Exalted beer bliss: Treat yourself to Beervana; plus, Providence Craft Beer Week

Bottles and cans and just clap your hands
By LOU PAPINEAU  |  October 11, 2012

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Beervana is a truly special beer fest. The selections are exceedingly well-chosen, and the breweries are represented by owners, beer-makers, and other experts — people who are pleased and proud to share and spread the passion for their extraordinary creations. And the 210 minutes at Rhodes-On-the-Pawtuxet are pure bliss for beer lovers — they fly by.

READ: Beervana Fest Beer List: Brewers/Importers scheduled to attend so far

READThe Providence Craft beer Week lineup

There will be 32 tables, with more than 150 drool-inducing beers, including these exclusive/rare/worth-spending-too-many-precious-minutes-in-line offerings: Brasserie Dieu du Ciel's L'Herbe à Détourne (a Belgian-style tripel made with Citra hops); Cantillon Cuvée St-Gilloise (a dry-hopped lambic); Victory's Otto In Oak (a Belgian dubbel aged in bourbon barrels); Allagash's Mattina Rossa (a sour/wild ale fused with 540 pounds of raspberries, aged in wine barrels, and juiced by raging yeast); Smuttynose's Short Batch #17: Herbaceous (wet-hopped with right-off-the-vine resinous goodness from the Yakima Valley; only 30 barrels were made); Revival's Double Black IPA, bourbon-aged on cask; and Gregorius, the first beer (a dark tripel) from Stift Engelszell, the Austrian monastery which recently became the eighth Trappist brewery. Plus, Founders KBS, Samuel Smith's new Organic Chocolate Stout, andandand . . . Simply put, it's an astounding array. Check out the entire list (with descriptions) here and start your prioritizing.

Another special aspect of Beervana are the seminars. This year's beerists: Dann and Martha Paquette, the self-described "kooky minds" behind the Pretty Things Beer and Ale Project, which finds the tenant (aka gypsy) brewers concocting their lovely beers at rented spaces; and Garrett Oliver, who has been the brewmaster at Brooklyn Brewery since 1994; he's the author of the pairing bible, The Brewmaster's Table: Discovering the Pleasures of Real Beer with Real Food, and co-editor of The Oxford Companion to Beer, an encyclopedic tome (3.8 pounds!). We asked them a few questions, and they were kind enough to take some time to answer them.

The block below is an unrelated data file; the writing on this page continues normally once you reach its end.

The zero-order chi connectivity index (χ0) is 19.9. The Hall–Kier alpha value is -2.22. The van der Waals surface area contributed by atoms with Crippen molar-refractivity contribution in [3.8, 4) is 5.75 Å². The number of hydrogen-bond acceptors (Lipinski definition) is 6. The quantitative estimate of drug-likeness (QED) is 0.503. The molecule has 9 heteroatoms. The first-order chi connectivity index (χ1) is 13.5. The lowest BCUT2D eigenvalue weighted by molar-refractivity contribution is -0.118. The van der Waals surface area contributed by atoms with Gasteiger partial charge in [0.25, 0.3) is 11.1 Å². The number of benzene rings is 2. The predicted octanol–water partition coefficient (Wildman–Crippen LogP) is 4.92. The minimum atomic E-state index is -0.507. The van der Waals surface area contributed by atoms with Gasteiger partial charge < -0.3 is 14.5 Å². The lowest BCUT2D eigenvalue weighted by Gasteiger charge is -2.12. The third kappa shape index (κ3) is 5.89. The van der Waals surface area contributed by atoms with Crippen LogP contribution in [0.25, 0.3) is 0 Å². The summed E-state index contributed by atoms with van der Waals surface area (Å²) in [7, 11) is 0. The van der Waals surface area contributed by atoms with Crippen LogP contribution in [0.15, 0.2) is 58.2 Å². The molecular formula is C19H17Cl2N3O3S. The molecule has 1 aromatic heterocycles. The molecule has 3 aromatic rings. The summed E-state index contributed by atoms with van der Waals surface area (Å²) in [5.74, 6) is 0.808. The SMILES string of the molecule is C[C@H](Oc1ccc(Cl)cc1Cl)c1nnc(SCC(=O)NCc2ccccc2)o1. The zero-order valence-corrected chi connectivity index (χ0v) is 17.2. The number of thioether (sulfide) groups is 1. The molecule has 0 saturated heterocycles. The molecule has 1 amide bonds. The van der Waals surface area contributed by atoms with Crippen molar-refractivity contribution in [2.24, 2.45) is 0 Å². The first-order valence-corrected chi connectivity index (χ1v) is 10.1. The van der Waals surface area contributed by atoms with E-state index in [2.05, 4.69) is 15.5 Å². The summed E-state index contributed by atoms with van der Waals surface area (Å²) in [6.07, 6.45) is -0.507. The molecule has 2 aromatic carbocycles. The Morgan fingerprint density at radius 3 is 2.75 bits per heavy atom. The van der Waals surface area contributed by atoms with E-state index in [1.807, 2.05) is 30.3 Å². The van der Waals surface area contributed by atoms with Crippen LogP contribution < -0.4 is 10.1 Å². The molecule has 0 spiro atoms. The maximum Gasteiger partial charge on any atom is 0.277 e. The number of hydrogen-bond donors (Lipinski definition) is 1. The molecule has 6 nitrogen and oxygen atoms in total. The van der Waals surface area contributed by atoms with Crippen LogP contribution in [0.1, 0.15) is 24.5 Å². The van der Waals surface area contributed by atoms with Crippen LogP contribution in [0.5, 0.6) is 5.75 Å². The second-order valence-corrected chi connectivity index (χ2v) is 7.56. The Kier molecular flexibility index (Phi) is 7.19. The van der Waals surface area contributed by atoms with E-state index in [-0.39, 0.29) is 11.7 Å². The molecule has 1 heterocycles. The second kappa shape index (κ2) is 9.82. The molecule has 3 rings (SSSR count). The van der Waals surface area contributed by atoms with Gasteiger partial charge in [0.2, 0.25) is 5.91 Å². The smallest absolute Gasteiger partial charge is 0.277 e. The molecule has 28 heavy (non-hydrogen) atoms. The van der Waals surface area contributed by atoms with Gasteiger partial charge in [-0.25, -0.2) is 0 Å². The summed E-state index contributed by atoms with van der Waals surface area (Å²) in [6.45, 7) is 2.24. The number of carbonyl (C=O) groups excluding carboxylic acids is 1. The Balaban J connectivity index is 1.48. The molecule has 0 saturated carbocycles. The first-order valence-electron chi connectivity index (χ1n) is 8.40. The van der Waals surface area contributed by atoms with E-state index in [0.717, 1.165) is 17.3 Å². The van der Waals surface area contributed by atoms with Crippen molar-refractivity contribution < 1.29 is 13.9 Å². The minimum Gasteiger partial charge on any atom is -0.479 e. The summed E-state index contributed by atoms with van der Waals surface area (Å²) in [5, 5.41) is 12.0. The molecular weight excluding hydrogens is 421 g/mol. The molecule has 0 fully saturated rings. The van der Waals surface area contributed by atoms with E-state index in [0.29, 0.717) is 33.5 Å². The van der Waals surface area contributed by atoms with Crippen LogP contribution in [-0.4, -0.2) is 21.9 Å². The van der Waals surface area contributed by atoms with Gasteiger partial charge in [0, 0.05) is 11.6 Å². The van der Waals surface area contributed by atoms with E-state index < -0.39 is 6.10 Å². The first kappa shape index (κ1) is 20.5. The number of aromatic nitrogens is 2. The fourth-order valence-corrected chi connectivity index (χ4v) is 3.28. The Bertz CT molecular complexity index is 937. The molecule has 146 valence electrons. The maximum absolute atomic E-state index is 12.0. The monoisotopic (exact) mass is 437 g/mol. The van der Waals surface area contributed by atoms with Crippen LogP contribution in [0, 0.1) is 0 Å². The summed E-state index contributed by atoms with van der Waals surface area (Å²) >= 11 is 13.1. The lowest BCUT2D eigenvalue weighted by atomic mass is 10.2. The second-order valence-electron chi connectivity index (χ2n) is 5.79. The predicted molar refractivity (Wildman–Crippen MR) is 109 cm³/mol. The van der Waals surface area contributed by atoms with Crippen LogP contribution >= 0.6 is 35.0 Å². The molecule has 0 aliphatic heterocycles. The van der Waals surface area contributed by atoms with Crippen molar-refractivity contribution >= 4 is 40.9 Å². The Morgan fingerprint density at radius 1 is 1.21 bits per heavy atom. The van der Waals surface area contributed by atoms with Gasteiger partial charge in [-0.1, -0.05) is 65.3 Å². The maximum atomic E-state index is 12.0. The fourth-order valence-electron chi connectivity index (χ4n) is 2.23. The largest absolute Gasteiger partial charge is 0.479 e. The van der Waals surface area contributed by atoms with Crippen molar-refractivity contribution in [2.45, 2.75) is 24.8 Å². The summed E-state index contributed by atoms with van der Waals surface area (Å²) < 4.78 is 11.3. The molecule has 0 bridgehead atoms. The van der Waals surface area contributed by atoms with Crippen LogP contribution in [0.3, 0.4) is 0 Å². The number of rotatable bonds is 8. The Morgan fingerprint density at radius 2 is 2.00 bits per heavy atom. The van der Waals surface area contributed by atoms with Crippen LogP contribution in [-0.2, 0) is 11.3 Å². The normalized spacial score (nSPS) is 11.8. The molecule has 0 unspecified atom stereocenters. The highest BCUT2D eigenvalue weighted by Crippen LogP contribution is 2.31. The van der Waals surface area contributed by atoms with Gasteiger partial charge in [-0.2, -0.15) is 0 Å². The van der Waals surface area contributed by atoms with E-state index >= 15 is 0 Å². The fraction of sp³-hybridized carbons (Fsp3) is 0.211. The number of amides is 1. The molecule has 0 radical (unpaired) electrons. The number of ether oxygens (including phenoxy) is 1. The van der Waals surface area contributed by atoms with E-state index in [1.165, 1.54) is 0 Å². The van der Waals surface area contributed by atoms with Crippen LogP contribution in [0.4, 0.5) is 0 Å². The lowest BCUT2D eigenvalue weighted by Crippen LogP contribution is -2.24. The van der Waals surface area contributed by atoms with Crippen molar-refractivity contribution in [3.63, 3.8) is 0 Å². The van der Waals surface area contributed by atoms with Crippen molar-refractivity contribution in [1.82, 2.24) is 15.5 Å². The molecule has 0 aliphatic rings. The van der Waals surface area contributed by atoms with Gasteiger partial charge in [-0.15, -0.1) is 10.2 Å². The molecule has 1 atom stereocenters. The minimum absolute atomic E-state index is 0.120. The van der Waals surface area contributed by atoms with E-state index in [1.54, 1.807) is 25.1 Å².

DO YOU HAVE ANY BASIC ADVICE FOR A FEST PLAN FOR FIRST-TIMERS AND VETS?Dann: To avoid disappointment, use the fest guide to figure out what you want to drink most, then get there and drink it. Keep your ear to the ground as well because at most fests there's usually a beer everyone is talking about and it's usually a surprise! Try new things, but don't just go for the "novelty" beers: look for ways to try new styles that are outside your usual choices, but which expand your horizons in a meaningful way. For example, maybe you've drunk US-brewed Belgian beer styles: so go straight for the actual Belgian stuff and see how it compares.

Garrett: Despite the fact that my family is from Providence, this is my first Beervana, so I'm not sure that I can dispense much advice. General advice, though, would be to start with lighter beers and then ramp up. If you go sprinting directly for the heaviest, hoppiest, sourest barrel-aged blockbusters, you can blow out your palate for the whole evening and really miss a lot. Pacing is important.

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